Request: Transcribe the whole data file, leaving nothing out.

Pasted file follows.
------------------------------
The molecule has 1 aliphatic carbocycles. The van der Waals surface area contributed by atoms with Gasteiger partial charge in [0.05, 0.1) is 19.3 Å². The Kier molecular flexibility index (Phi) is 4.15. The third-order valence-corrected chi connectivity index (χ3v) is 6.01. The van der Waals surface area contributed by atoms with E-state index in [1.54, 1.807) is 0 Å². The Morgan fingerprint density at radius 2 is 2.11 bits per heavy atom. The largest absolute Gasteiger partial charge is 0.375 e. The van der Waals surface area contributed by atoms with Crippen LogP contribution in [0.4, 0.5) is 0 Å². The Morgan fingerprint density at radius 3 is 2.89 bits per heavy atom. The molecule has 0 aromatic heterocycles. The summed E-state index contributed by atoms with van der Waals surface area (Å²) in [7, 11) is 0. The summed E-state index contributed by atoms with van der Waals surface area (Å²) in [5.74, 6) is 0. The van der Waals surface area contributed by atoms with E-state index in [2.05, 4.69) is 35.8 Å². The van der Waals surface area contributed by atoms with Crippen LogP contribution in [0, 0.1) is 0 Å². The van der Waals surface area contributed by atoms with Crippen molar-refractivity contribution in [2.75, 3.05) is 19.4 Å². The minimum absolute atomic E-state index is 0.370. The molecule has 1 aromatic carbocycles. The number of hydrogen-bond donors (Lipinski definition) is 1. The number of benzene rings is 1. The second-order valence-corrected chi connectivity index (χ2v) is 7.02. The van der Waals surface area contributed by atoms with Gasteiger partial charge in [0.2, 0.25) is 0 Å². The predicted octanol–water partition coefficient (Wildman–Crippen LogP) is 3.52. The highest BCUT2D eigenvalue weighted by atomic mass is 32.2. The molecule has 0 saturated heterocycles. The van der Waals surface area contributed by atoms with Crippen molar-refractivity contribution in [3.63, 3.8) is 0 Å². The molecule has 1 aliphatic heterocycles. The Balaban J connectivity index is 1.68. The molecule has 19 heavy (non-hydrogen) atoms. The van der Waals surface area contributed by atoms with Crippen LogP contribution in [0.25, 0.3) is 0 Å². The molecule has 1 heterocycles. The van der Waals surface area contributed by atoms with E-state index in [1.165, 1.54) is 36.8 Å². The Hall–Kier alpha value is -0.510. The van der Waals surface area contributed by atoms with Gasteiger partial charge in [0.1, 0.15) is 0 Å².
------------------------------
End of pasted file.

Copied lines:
The molecule has 1 aliphatic carbocycles. The van der Waals surface area contributed by atoms with Gasteiger partial charge in [0.05, 0.1) is 19.3 Å². The Kier molecular flexibility index (Phi) is 4.15. The third-order valence-corrected chi connectivity index (χ3v) is 6.01. The van der Waals surface area contributed by atoms with E-state index in [1.54, 1.807) is 0 Å². The Morgan fingerprint density at radius 2 is 2.11 bits per heavy atom. The largest absolute Gasteiger partial charge is 0.375 e. The van der Waals surface area contributed by atoms with Crippen LogP contribution in [0.4, 0.5) is 0 Å². The Morgan fingerprint density at radius 3 is 2.89 bits per heavy atom. The molecule has 0 aromatic heterocycles. The summed E-state index contributed by atoms with van der Waals surface area (Å²) in [7, 11) is 0. The summed E-state index contributed by atoms with van der Waals surface area (Å²) in [5.74, 6) is 0. The van der Waals surface area contributed by atoms with E-state index in [2.05, 4.69) is 35.8 Å². The van der Waals surface area contributed by atoms with Crippen LogP contribution in [0, 0.1) is 0 Å². The van der Waals surface area contributed by atoms with Crippen molar-refractivity contribution in [2.75, 3.05) is 19.4 Å². The minimum absolute atomic E-state index is 0.370. The molecule has 1 aromatic carbocycles. The number of hydrogen-bond donors (Lipinski definition) is 1. The number of benzene rings is 1. The second-order valence-corrected chi connectivity index (χ2v) is 7.02. The van der Waals surface area contributed by atoms with Gasteiger partial charge in [0.2, 0.25) is 0 Å². The predicted octanol–water partition coefficient (Wildman–Crippen LogP) is 3.52. The highest BCUT2D eigenvalue weighted by atomic mass is 32.2. The molecule has 0 saturated heterocycles. The van der Waals surface area contributed by atoms with Crippen molar-refractivity contribution in [3.63, 3.8) is 0 Å². The molecule has 1 aliphatic heterocycles. The Balaban J connectivity index is 1.68. The molecule has 19 heavy (non-hydrogen) atoms. The van der Waals surface area contributed by atoms with Crippen LogP contribution in [0.25, 0.3) is 0 Å². The molecule has 1 heterocycles. The van der Waals surface area contributed by atoms with E-state index in [1.165, 1.54) is 36.8 Å². The Hall–Kier alpha value is -0.510. The van der Waals surface area contributed by atoms with Gasteiger partial charge in [0.1, 0.15) is 0 Å².